• 05Jan

    I have been talking to a lot of executives over the years, gathering information for press releases, case studies, and strategic plans. And as I have become more involved in customer relations, I spend a lot of time talking to IT managers and C-level executives about tactical issues that affect their business. Interviews are tough, because you don’t want just the Jack Webb interview – “Just the facts” – but you want to get the Piers Morgan interview, with deep and colorful, quotable responses.

    Many marketing and PR pros (and even journalists) are being consumed by the ever-increasing demand for content. They have lost the fine points of conducting a really meaningful interview that yields more than just who, what, when, where, and why. Interviewing is a skill that needs to be learned and practiced or you get rusty. I want to thank Carol Tice for providing a refresher course from the freelance writer’s perspective. Here are some of her tips on the best way to conduct an interview, adapted with some of my own experience to make them more relevant for the marketer:phoneinterview

    1. Email exchanges are not interviews. I have been relying more on email questionnaires for convenience, but the information I get from those exchanges is always sparse. I have seen more journalists and analysts doing the same thing, and I have to urge my clients to dig deeper and provide a little color with the facts when they write their responses. Carol also notes that emails are not really quotable as part of best journalistic practice; live interaction is always preferred. You always get more from a spontaneous exchange that is fresh and quotable.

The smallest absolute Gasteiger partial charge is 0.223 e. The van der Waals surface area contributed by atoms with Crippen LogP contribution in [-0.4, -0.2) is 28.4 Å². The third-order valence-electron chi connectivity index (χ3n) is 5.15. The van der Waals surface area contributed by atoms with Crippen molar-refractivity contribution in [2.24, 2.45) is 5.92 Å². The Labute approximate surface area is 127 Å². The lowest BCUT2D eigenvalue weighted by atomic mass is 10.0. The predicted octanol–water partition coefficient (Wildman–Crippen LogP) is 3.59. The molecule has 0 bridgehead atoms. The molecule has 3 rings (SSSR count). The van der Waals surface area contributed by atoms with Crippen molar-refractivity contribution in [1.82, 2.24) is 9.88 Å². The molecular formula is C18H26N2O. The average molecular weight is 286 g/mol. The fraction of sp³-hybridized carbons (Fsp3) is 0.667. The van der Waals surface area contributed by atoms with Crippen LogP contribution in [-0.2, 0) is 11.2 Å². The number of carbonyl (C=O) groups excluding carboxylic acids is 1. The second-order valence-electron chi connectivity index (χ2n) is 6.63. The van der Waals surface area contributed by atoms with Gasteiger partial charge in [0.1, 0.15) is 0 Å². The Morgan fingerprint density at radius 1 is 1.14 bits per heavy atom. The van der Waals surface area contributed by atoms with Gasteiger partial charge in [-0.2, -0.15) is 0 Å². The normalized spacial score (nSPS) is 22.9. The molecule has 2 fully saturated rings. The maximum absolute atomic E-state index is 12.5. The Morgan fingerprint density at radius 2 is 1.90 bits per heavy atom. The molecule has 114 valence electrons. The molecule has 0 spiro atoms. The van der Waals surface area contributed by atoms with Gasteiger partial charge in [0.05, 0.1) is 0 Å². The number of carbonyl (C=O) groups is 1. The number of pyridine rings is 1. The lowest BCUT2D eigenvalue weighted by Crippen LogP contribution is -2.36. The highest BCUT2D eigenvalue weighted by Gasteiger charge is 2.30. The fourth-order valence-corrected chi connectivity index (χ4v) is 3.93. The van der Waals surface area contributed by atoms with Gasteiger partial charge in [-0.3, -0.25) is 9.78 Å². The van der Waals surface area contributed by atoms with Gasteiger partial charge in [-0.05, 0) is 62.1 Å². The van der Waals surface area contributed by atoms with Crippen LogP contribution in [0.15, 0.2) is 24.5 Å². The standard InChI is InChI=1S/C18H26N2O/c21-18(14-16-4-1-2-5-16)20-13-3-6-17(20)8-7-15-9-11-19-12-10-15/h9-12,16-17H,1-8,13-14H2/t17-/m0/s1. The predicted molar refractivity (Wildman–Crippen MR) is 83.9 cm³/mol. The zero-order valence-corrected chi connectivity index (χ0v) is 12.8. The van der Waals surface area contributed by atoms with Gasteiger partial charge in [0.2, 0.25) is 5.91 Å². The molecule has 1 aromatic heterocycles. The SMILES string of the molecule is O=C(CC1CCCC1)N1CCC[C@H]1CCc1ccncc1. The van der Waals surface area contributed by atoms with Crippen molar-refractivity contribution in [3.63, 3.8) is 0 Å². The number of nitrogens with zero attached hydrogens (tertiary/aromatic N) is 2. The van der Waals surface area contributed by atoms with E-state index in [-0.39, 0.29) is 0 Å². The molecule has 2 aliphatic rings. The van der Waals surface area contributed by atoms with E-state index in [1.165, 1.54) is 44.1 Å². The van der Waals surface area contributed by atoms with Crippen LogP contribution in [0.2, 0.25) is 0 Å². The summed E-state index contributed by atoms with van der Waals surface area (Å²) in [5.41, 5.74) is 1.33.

2. Make a connection. I find that the best interviews come when you establish a rapport with your contact. Take the time to set the stage with a couple of ice breaker questions about family, sports, the weather – something to forge a connection. If you need to use that contact in the future, then be sure to leave the door open for future discussions, and try to leave a thread to reestablish the link. If they are fans of the Red Sox, for example, open with a baseball reference they next time you call.

    3. The subject is as worried about the outcome as you are. Your job is to gather the information for that killer case study, application profile, or for use in a press release. You have something at stake in the conversation. So does the other party. He or she wants to make sure you get your facts straight and don’t make them look foolish to their boss, their peers, or their customers. Use that mutual concern to work together toward the common goal – getting the best story down on paper.

    4. Be prepared. Don’t walk in cold saying, “tell me what you do.” Do your homework. Read the company  web site. Understand the basics of their business. Research their business challenges. You want to bring sufficient knowledge to the interview to ask meaningful and revealing questions, not waste time asking questions to which you should already have the answers.